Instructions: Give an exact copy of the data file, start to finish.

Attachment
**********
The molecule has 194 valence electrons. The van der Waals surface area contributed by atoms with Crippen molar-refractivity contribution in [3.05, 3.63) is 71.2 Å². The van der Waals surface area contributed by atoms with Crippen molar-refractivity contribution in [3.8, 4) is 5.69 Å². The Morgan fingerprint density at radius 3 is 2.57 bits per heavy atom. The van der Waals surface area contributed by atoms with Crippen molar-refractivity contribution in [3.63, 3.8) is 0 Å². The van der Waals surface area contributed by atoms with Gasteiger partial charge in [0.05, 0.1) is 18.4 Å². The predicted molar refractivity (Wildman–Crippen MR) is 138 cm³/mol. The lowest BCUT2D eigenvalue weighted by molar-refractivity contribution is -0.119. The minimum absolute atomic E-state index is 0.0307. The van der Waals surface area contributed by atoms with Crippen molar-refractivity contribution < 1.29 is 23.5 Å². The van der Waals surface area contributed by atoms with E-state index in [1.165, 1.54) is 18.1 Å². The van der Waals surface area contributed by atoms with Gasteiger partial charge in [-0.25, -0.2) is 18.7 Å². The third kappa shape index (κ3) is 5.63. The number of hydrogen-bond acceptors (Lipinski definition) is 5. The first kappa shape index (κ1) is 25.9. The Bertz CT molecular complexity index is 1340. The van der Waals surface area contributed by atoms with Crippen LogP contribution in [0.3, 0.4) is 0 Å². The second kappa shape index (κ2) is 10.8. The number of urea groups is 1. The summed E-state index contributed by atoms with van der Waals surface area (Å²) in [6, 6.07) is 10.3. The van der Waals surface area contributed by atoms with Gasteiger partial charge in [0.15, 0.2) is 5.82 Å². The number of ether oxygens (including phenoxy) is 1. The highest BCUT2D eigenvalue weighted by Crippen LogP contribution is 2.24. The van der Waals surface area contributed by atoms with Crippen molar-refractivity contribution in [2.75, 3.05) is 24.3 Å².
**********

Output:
The molecule has 194 valence electrons. The van der Waals surface area contributed by atoms with Crippen molar-refractivity contribution in [3.05, 3.63) is 71.2 Å². The van der Waals surface area contributed by atoms with Crippen molar-refractivity contribution in [3.8, 4) is 5.69 Å². The Morgan fingerprint density at radius 3 is 2.57 bits per heavy atom. The van der Waals surface area contributed by atoms with Crippen molar-refractivity contribution in [3.63, 3.8) is 0 Å². The van der Waals surface area contributed by atoms with Gasteiger partial charge in [0.05, 0.1) is 18.4 Å². The predicted molar refractivity (Wildman–Crippen MR) is 138 cm³/mol. The lowest BCUT2D eigenvalue weighted by molar-refractivity contribution is -0.119. The minimum absolute atomic E-state index is 0.0307. The van der Waals surface area contributed by atoms with Crippen molar-refractivity contribution < 1.29 is 23.5 Å². The van der Waals surface area contributed by atoms with E-state index in [1.165, 1.54) is 18.1 Å². The van der Waals surface area contributed by atoms with Gasteiger partial charge in [-0.25, -0.2) is 18.7 Å². The third kappa shape index (κ3) is 5.63. The number of hydrogen-bond acceptors (Lipinski definition) is 5. The first kappa shape index (κ1) is 25.9. The Bertz CT molecular complexity index is 1340. The van der Waals surface area contributed by atoms with Crippen LogP contribution in [0.3, 0.4) is 0 Å². The second kappa shape index (κ2) is 10.8. The number of urea groups is 1. The summed E-state index contributed by atoms with van der Waals surface area (Å²) in [6, 6.07) is 10.3. The van der Waals surface area contributed by atoms with Gasteiger partial charge in [0.15, 0.2) is 5.82 Å². The number of ether oxygens (including phenoxy) is 1. The highest BCUT2D eigenvalue weighted by Crippen LogP contribution is 2.24. The van der Waals surface area contributed by atoms with Crippen molar-refractivity contribution in [2.75, 3.05) is 24.3 Å².